Paglen takes his time answering questions. He stops, reflects and shoots. After all, he is talking about extremely complex topics, concepts that slip through the fingers of most of us mortals, living our lives up to our necks in technology, but at the same time deeply ignorant of how it works and what its consequences are. When it comes to the law, they say that ignorance does not exempt from compliance, but in the case of artificial intelligence Paglen believes that, no matter how much each of us incessantly feeds the beast with all kinds of photographs, videos and personal information, we should not bear the responsibility for the (mis)use that large corporations make of it.

“The models are trained with data from the past, but AI didn’t exist back then. Is it fair for those companies to go back in time and tell you that you consented to something that didn’t even exist?” he ponders. “And that’s a question with a lot of cloud-based technologies in general, as you’re often doing something in a context and that context can change in the future.”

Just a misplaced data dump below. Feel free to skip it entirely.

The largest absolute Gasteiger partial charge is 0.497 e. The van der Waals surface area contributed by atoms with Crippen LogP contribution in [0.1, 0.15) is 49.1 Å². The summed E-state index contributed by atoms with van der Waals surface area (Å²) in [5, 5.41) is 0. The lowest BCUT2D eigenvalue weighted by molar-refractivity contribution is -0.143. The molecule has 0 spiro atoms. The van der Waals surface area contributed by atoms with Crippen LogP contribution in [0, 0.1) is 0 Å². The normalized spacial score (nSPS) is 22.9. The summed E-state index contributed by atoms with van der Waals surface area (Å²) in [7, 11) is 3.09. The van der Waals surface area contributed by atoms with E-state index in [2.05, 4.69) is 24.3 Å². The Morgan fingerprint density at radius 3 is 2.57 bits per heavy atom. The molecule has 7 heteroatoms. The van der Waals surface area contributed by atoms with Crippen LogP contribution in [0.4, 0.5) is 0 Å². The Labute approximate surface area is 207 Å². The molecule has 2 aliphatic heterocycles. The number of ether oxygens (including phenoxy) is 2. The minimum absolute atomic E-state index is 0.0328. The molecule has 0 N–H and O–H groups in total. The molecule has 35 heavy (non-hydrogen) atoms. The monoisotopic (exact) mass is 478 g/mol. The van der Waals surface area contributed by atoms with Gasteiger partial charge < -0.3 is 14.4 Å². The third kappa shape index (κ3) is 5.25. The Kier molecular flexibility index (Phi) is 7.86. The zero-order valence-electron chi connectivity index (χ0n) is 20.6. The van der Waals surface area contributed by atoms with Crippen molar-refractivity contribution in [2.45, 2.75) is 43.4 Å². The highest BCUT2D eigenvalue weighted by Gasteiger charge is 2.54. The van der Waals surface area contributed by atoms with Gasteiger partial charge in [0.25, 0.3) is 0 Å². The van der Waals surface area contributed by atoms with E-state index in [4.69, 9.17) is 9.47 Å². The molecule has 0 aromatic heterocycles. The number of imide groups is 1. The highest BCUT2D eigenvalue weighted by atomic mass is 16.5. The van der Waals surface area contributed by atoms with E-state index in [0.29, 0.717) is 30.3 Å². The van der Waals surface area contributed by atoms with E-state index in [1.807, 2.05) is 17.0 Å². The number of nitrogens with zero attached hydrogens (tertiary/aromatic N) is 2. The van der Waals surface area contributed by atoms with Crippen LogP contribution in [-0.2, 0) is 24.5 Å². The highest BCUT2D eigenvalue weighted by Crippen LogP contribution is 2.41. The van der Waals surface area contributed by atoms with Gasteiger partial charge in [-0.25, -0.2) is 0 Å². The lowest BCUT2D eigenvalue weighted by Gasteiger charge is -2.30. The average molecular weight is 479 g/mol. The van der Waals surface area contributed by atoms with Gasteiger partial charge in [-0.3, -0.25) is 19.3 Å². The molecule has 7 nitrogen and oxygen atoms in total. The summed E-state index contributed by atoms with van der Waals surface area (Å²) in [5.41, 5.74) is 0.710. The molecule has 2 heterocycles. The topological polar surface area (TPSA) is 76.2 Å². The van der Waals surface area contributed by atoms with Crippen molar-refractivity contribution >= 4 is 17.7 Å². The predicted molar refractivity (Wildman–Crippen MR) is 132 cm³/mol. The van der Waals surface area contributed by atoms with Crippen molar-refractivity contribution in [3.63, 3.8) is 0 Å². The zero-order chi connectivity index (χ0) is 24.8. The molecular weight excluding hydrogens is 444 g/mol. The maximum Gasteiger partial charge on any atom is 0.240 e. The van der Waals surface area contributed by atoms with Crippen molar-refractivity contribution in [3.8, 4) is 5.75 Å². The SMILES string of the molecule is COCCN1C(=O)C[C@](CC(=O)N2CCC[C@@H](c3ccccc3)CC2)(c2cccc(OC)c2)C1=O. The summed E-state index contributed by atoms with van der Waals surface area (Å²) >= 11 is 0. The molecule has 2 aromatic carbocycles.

It could be said that this same concept, that of context, constitutes one of the master pillars that support the artistic endeavor of Paglen, who divides his work between New York and Berlin. “This is not happening in a vacuum,” he remarks. “In other words, the things that we’re being asked to believe, or to perceive, are coming always from places that have either an economic or a political agenda, and those tend to be quite reactionary.” Although there are humans behind the AI, it is important to know who those humans are and what exactly they are after. Hence the importance of investigating, sharing, raising awareness. In this case, using art as a vehicle. “I find it valuable to try to look at the world from as many different perspectives as possible,” he says. “Because I think that perhaps the closest we can get to the truth is by trying to create as many ways of seeing as we can. For myself, I find art can be enormously helpful in doing that.”